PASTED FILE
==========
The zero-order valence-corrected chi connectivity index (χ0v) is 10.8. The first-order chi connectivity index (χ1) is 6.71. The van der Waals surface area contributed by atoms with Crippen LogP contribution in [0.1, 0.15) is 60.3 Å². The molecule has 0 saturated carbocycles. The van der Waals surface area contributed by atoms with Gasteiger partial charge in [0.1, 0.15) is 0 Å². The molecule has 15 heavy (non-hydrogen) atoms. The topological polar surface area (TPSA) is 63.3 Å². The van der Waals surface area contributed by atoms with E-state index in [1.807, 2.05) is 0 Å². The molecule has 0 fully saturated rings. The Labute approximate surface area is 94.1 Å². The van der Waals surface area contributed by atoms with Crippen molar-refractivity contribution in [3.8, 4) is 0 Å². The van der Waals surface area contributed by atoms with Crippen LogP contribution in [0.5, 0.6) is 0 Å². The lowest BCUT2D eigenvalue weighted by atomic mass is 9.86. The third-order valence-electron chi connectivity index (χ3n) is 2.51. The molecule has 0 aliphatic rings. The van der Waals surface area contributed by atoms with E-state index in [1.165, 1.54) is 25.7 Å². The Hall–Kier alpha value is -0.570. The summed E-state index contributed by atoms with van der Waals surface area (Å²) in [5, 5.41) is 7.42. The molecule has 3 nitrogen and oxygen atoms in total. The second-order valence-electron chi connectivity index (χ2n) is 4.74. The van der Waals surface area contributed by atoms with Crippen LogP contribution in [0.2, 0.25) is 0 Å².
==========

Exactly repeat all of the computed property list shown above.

The zero-order valence-corrected chi connectivity index (χ0v) is 10.8. The first-order chi connectivity index (χ1) is 6.71. The van der Waals surface area contributed by atoms with Crippen LogP contribution in [0.1, 0.15) is 60.3 Å². The molecule has 0 saturated carbocycles. The van der Waals surface area contributed by atoms with Gasteiger partial charge in [0.1, 0.15) is 0 Å². The molecule has 15 heavy (non-hydrogen) atoms. The topological polar surface area (TPSA) is 63.3 Å². The van der Waals surface area contributed by atoms with E-state index in [1.807, 2.05) is 0 Å². The molecule has 0 fully saturated rings. The Labute approximate surface area is 94.1 Å². The van der Waals surface area contributed by atoms with Crippen molar-refractivity contribution in [3.8, 4) is 0 Å². The van der Waals surface area contributed by atoms with Crippen LogP contribution in [0.5, 0.6) is 0 Å². The lowest BCUT2D eigenvalue weighted by atomic mass is 9.86. The third-order valence-electron chi connectivity index (χ3n) is 2.51. The molecule has 0 aliphatic rings. The van der Waals surface area contributed by atoms with E-state index in [1.165, 1.54) is 25.7 Å². The Hall–Kier alpha value is -0.570. The summed E-state index contributed by atoms with van der Waals surface area (Å²) in [5, 5.41) is 7.42. The molecule has 3 nitrogen and oxygen atoms in total. The second-order valence-electron chi connectivity index (χ2n) is 4.74. The van der Waals surface area contributed by atoms with Crippen LogP contribution in [0.2, 0.25) is 0 Å².